52 Things I Did This Year
I’ve written the title first, so hopefully I can come up with enough of them.
1. Understood it was a lifestyle change, not a diet. Losing it is easy (relatively), keeping it off will be the real challenge.
2. Decided to keep things sustainable and not go on an all kelp diet.
3. Decided to educate myself all the time in all areas of health…
4. …but didn’t believe everything I read just cause it’s says so on the Internet.
5. Understood that all the numbers are estimates.
6. How many calories in a piece of food is an estimate, even if it’s in a box, and companies are biased to underestimate as much as they can get away with.
7. How many calories you burned at exercise is an estimate, even with a heart rate monitor (tho that’s a much better estimate). Health kit manufacturers are biased to overestimating how much their equipment burns.
8. How many calories you need per day for your height, weight, sex and age is an estimate. Do the math – there’s a lot more against you than for you, it doesn’t even out by itself most of the time.
9. Didn’t worry about making all the changes at once. Cut out soda a bit at a time not big bang for example.
10. Focused on achievable intermediate milestones not the long-term end goal – I knew I needed to lose more than 52 pounds, but losing 52 was a good goal.
11. Tried to beat those goals.
12. Tried to keep it interesting (marathon anyone?).
13. Tried different things. Kept the ones that worked (breakfast changes) and ditched the ones that didn’t (remember Phase II with a 1.5 lb a week goal, push-up challenge or giving up coffee?)…
14. .. but didn’t quit prematurely. I finished Phase II. I tried cutting back the coffee.
15. Didn’t give up when I made a mistake – either by pure accident (not realizing the serving size on something) or willpower failure (nom nom nom can’t talk mouf full).
16. Started a blog to keep me accountable.
17. Remembered that it in the end – there’s no point in hiding from myself.
18. Got a decent one.
19. Weighed myself every day, often multiple times a day.
20. Recorded one weight (first one of the day) consistently. Even when it was not something I was happy about.
21. Learned that successful maintainers weigh daily and have a +/- 5 pound target weight that they allow themselves to fluctuate within.
22. Learned to deal with my own fluctuations – within the day and between days.
23. Started finding out how many calories were in what I was eating.
24. Learned that weight loss is 80% food, 20% diet – ‘Weight loss happens in the kitchen, fitness at the gym’ is one quote. Or as I say – it’s a heckuva lot easier to not eat a large big mac meal (1200 calories) than it is to burn it off at the gym after you ate it (about a solid hour at the gym for me I’d guess just to burn it off).
25. Tracked those calories every day, even when they were not pretty.
26. Started to figure out what food items were worth their calories (a taco bell hard shell taco for 170 calories, a pear, low-fat kettle corn) and which weren’t (volcano burrito for 800 calories, 90 calorie snack bars that you can eat in < 1 second, potato chips)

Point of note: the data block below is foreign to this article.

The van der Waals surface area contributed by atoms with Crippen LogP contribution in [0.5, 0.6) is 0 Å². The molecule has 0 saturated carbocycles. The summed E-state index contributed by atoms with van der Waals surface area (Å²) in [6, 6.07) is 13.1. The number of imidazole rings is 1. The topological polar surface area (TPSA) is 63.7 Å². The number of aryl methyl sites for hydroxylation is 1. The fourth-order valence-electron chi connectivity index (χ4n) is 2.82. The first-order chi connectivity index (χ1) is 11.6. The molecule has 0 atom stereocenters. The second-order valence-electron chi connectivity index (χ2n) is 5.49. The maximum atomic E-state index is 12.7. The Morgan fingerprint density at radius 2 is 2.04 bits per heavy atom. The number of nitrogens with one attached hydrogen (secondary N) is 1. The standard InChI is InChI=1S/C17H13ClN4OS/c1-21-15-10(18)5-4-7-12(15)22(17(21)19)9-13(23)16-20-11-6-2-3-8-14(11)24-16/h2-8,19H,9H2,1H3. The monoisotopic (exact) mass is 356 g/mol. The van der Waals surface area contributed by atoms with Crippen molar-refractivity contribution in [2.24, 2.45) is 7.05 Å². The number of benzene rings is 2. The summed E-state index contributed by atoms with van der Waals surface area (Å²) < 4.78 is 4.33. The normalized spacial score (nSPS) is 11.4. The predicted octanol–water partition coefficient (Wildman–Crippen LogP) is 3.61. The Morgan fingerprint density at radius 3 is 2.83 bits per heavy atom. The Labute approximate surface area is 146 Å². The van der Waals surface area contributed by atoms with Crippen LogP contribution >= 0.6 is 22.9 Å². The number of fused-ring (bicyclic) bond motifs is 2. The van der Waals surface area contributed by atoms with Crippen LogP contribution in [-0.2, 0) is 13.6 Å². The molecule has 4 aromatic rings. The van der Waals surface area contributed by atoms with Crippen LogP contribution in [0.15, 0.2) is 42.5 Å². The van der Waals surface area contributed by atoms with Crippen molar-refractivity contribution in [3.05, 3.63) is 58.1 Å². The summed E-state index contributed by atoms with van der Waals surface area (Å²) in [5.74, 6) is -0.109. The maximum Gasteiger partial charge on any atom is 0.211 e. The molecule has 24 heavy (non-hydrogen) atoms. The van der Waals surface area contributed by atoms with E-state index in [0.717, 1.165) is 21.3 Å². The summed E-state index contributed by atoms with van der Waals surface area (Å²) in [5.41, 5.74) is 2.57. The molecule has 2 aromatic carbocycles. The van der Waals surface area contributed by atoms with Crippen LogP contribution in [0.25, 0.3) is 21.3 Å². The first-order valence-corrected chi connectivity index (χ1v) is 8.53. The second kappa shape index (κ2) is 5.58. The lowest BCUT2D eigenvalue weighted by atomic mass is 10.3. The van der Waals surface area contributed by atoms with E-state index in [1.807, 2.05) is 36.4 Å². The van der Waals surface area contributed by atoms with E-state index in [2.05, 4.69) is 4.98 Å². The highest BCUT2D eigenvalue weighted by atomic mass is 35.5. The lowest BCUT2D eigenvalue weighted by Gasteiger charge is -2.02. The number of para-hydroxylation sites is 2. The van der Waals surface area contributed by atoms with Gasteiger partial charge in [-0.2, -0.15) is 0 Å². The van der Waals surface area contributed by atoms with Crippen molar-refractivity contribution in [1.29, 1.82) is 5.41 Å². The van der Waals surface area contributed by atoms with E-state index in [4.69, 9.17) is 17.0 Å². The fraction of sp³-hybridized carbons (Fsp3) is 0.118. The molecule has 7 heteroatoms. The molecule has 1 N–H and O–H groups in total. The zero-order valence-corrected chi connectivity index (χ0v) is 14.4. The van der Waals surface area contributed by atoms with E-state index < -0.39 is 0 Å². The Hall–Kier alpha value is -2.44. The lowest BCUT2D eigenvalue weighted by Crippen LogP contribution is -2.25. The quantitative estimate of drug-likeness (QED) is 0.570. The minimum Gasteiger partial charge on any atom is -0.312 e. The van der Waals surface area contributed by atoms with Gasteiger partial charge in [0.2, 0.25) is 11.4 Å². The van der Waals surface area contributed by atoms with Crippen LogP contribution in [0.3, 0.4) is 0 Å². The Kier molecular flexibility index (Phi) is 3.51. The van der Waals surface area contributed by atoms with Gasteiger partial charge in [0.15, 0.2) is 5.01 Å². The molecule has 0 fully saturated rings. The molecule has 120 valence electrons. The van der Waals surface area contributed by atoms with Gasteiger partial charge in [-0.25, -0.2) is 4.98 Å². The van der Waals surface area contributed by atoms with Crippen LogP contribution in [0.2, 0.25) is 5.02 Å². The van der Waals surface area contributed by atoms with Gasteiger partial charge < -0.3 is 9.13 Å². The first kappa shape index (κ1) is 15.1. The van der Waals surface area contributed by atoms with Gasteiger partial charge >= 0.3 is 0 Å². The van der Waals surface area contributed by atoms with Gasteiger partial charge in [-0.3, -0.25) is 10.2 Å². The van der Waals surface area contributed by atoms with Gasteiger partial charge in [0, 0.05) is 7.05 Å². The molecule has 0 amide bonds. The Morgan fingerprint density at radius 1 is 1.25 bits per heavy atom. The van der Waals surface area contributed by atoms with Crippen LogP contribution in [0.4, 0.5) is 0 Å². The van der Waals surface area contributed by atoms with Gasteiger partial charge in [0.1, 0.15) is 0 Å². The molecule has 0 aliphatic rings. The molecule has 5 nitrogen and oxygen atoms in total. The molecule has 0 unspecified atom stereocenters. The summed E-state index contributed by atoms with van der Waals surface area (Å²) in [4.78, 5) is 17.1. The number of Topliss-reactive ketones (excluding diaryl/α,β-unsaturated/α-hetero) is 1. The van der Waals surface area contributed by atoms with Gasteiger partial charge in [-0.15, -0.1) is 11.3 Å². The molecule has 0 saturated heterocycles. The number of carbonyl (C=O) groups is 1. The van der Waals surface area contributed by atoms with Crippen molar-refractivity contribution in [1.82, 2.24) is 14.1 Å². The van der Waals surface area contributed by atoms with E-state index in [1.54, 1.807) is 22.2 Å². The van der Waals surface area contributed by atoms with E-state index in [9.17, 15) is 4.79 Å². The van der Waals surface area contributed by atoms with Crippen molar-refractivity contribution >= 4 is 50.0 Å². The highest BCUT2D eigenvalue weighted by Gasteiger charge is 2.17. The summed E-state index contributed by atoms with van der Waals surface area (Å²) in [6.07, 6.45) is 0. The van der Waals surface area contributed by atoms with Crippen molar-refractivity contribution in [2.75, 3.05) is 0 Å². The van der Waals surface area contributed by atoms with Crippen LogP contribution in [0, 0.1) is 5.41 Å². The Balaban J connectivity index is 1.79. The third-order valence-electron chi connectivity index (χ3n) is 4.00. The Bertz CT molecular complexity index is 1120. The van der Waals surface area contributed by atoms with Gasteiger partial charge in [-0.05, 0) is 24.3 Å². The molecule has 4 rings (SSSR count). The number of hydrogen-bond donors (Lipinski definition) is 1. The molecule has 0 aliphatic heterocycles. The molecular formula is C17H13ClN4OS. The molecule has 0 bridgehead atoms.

27. Found food patterns that worked for me. Salads from Cosi. Sandwich and yogurt from Daune Reade. Flavoring for water when I needed something more. That breakfasts over 400 calories made the day really tough to manage.
28. Improved the quality of the food I ate over time. Replaced soda with better drinks, including water. Switched to whole wheat where possible (cause it’s more filling).
29. Tried to plan ahead .. made room in the food budget for events I knew were coming over the days before it where I could.
30. Found and stocked snack foods that were calorie poor but satisfied the need to eat – plums, kettle corn, celery – without so many calories.
31. Didn’t strip all ‘fun’ foods from diet – but bought them in pre-packaged servings where possible. I don’t buy ice cream tubs anymore – I try to buy sandwich bars or sticks or cones or whatever. I know how many calories (are estimated!) in that item and it doesn’t depend on me measuring it and having willpower.
32. Tried different things – new snacks, yogurt, old hatreds (I’ll eat the random tomato these days). Kept the ones that worked.
33. Tried to plan ahead when eating out.
34. Learned how to use equipment properly.
35. Cardio first vs weights first? Whichever is your focus for the session is first – you give you max effort when not tired.
36. Fat-burning zone is another BS thing for most part – hard to replicate outside the lab. You want to burn calories – work as hard as you can sustain to maximum burn.
37. Try interval training for increasing what you can sustain.
38. Mix-it up regularly, your body gets efficient.
39. Always push yourself to do more – more time/more calories/more speed/more weight. Compete with the person you were yesterday, or if that fails, the person on the machine next to you.
40. Understand the latest thinking on stretching.
41. Learned what was baked into the calorie intake estimates already..
42. ….only recorded intentional exercise…
43. …didn’t mind a little unrecorded exercise as a bonus buffer…
44. ..tried to avoid eating those exercise calories, especially in the early days.
45. Kept my iPod charged and made playlists that got me moving.
46. Tried to make work work for me health wise.
47. Did my best to not eat the stress…
48. …ate better (coffee, water, fruit) when I did anyway (instead of snickers, potato chips, etc)
49. Instituted a zero tolerance policy for other co-workers bad habits (like bringing in cakes).
50. Brought the wife on-board …
51. … and received incredible support throughout (she lets me know how much of each item is on my dinner plate and lets me trains for marathons!)
52. Found inspiration where I could ..
53. ..and (one for good luck) shared it.
Happy Birthday To Me!
Also – some additional good life advice – an oldie but a goodie.